Posts Tagged ‘Life’

Chart Digging: A Six-Pack From July 26, 1969

Monday, July 26th, 2010

With some time and energy available on a Monday morning, I thought I’d pull a Billboard chart from a long-ago July 26 and dig around in its depths, with the only requirement being that I’d stay away from 1970, as we’ve been spending a fair amount of time there in recent months. I needn’t have worried. The years during which a rendition of the Billboard Hot 100 has been released with a date of July 26 are 1969, 1975, 1980, 1986, 1997 and 2003. (I think I got them all; if not, oh well.)

After that, it was a relatively easy choice. The latter two don’t interest me much at all, and although I don’t dislike the tunes of the 1980s as much as I once thought I did, I’m still happier messing around in the music of times earlier than that. So I looked at 1969 to see what interesting artifacts lay around in the tunes in the lower portions of the Top 40 and further down the chart.

First, though, to get grounded, here’s the Top Ten from that week ending July 26, 1969, forty-one years ago today:

“In The Year 2525 (Exordium and Terminus)” by Zager & Evans
“Crystal Blue Persuasion” by Tommy James & the Shondells
“Spinning Wheel” by Blood, Sweat & Tears
“My Cherie Amour” by Stevie Wonder
“What Does It Take (To Win Your Love)” by Jr. Walker & the All Stars
“Good Morning Starshine” by Oliver
“One” by Three Dog Night
“The Ballad of John and Yoko” by the Beatles
“Baby, I Love You” by Andy Kim
“Love Theme from ‘Romeo & Juliet’” by Henry Mancini & His Orchestra

That’s either a great or only tolerable Top Ten, I imagine, depending on how one feels about the No. 1 song of the week. This was the third week at No. 1 for “In The Year 2525.” (It would stay there for three more weeks before being dislodged by the Rolling Stones’ “Honky Tonk Women.”) And there are, I think, very few music fans who are noncommittal about the record. It’s either loved or detested. In these precincts, it’s loved.

So for me, this is a stellar Top Ten. July 1969 found me on the verge of becoming an active Top 40 listener – my work as a football manager that tipped the balance would begin in another three or so weeks – and I remember most of these as radio tunes rather than as something I learned about some time later. Go down the list, and there’s some R&B, some ballads, some psychedelic sounds, a Beatles tune and a sweet instrumental. What more do ya want?

Things were just as interesting a little further down. “I Turned You On,” a funky slice of R&B by the Isley Brothers, was at No. 30, having spent the past two weeks at its peak position of No. 23. It was the fourth of an eventual fifteen Top 40 hits (through 2001) for the group from Cincinnati, Ohio.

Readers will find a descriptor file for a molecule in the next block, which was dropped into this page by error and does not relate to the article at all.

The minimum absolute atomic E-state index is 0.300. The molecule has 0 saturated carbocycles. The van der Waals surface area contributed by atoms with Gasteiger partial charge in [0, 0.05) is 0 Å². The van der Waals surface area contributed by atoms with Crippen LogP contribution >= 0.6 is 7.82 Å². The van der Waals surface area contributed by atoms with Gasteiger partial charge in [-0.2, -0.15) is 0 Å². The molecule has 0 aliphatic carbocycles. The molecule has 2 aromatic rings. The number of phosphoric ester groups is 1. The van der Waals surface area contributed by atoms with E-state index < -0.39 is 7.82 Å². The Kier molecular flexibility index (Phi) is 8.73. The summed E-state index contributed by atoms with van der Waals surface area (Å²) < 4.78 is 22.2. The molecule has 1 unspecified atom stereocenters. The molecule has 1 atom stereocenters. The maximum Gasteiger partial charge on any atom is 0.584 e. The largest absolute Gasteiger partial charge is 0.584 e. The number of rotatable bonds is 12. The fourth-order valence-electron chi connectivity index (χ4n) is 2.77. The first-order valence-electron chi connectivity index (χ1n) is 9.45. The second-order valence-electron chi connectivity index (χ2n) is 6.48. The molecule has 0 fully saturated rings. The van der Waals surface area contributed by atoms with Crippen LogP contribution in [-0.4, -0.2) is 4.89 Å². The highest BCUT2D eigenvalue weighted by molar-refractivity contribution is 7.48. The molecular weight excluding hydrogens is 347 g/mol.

From there, we go to what I guess would be called a slice of Bazooka from a group from Baltimore, Maryland. The Peppermint Rainbow had scored a Top 40 hit earlier in 1969, when “Will You Be Staying After Sunday” went to No. 32. By the week of July 26, a follow-up, “Don’t Wake Me Up In The Morning, Michael,” was at its peak position of No. 54. It would stay there another week before first dropping two places and then falling off the chart entirely.

The Happenings – a quartet from Paterson, New Jersey – reached the Top 40 four times between July 1966 and July 1967, with the best known of their hits most likely being their first: “See You In September,” which went to No. 3. After “My Mammy” went to No. 13 during the summer of 1967, the group had four other singles enter the Hot 100 without reaching the Top 40, according to All-Music Guide. The last of them turned out to be a double-sided single pulled from the album Piece of Mind. The A-side, I assume, was “New Day Coming,” but the presumptive B-side got some airplay, too,  and was sitting at No. 77 as July 26 rolled around. That rather odd track, “Where Do I Go/Be-In (Hare Krishna),” peaked at No. 66 two weeks later.  (Based on information from reader Yah Shure, it’s clear that “Where Do I Go/Be-In (Hare Krishna)” was in fact the A-side and “New Day Coming,” was the B-side. Thanks, Yah Shure!)

Duke Baxter never had a Top 40 hit. He did, however, get at least one record into the Hot 100: “Everybody Knows Matilda,” which was at No. 92 during the week ending July 26, 1969. The record – released on the VMC label – peaked in mid-August, sitting at No. 52 for two weeks. I know very little else about Mr. Baxter. All-Music Guide barely notes his existence. I learned from a bulletin board discussion I found through Google that Baxter released at least one album, also titled Everybody Knows Matilda. Baxter also released several other singles on VMC, Festival and Mercury. How those other singles did, I have absolutely no idea, although YouTube has a couple of them here and here.

Jefferson was the recording name of one Geoff Turton, a native of Birmingham, England. His one hit was “Baby Take Me In Your Arms,” which went to No. 23 in early 1970. The previous year, however, he got into the Hot 100 with “The Colour of My Love,” which peaked at No. 68 in early November of 1969. During the week we’re looking at, “The Colour of My Love” was bubbling under the Hot 100, at No. 106. Four weeks later, the record would get to No. 84 and then drop back under the Hot 100 before rebounding on its way to No. 68.

Further down yet in the Bubbling Under section of the July 26, 1969, chart, we find at No. 120 a single by a group from Montreal, Canada, called Life. The single in question, “The Hands of the Clock,” seems to have bubbled under for two weeks before falling out of the chart entirely. The website Garagehangover offers pretty much everything one might need to know about Life, as well as downloadable mp3s of “The Hands of the Clock” and the B-side of one of the group’s Canadian singles.

That’s enough digging today. I’ll be around Wednesday with the next six selections from the Ultimate Jukebox.